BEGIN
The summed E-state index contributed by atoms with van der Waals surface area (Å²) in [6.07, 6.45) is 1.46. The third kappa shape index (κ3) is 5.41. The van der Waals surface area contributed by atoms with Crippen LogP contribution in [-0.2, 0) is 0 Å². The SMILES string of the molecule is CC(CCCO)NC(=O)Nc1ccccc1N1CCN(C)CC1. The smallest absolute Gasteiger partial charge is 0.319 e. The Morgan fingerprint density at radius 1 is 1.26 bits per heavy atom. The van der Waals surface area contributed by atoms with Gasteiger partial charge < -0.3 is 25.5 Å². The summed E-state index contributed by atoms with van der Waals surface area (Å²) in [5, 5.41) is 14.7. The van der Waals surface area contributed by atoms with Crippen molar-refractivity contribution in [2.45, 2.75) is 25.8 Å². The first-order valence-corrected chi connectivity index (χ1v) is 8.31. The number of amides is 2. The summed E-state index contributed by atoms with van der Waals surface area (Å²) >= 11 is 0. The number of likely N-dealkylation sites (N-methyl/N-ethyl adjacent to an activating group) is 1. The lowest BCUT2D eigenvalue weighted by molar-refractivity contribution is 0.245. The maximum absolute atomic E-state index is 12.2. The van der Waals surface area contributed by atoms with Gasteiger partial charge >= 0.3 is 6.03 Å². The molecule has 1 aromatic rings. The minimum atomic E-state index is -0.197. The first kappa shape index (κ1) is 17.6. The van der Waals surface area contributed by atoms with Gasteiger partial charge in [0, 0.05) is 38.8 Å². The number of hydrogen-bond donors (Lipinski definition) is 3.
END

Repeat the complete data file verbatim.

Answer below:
The summed E-state index contributed by atoms with van der Waals surface area (Å²) in [6.07, 6.45) is 1.46. The third kappa shape index (κ3) is 5.41. The van der Waals surface area contributed by atoms with Crippen LogP contribution in [-0.2, 0) is 0 Å². The SMILES string of the molecule is CC(CCCO)NC(=O)Nc1ccccc1N1CCN(C)CC1. The smallest absolute Gasteiger partial charge is 0.319 e. The Morgan fingerprint density at radius 1 is 1.26 bits per heavy atom. The van der Waals surface area contributed by atoms with Gasteiger partial charge < -0.3 is 25.5 Å². The summed E-state index contributed by atoms with van der Waals surface area (Å²) in [5, 5.41) is 14.7. The van der Waals surface area contributed by atoms with Crippen molar-refractivity contribution in [2.45, 2.75) is 25.8 Å². The first-order valence-corrected chi connectivity index (χ1v) is 8.31. The number of amides is 2. The summed E-state index contributed by atoms with van der Waals surface area (Å²) >= 11 is 0. The number of likely N-dealkylation sites (N-methyl/N-ethyl adjacent to an activating group) is 1. The lowest BCUT2D eigenvalue weighted by molar-refractivity contribution is 0.245. The maximum absolute atomic E-state index is 12.2. The van der Waals surface area contributed by atoms with Gasteiger partial charge >= 0.3 is 6.03 Å². The molecule has 1 aromatic rings. The minimum atomic E-state index is -0.197. The first kappa shape index (κ1) is 17.6. The van der Waals surface area contributed by atoms with Gasteiger partial charge in [0, 0.05) is 38.8 Å². The number of hydrogen-bond donors (Lipinski definition) is 3.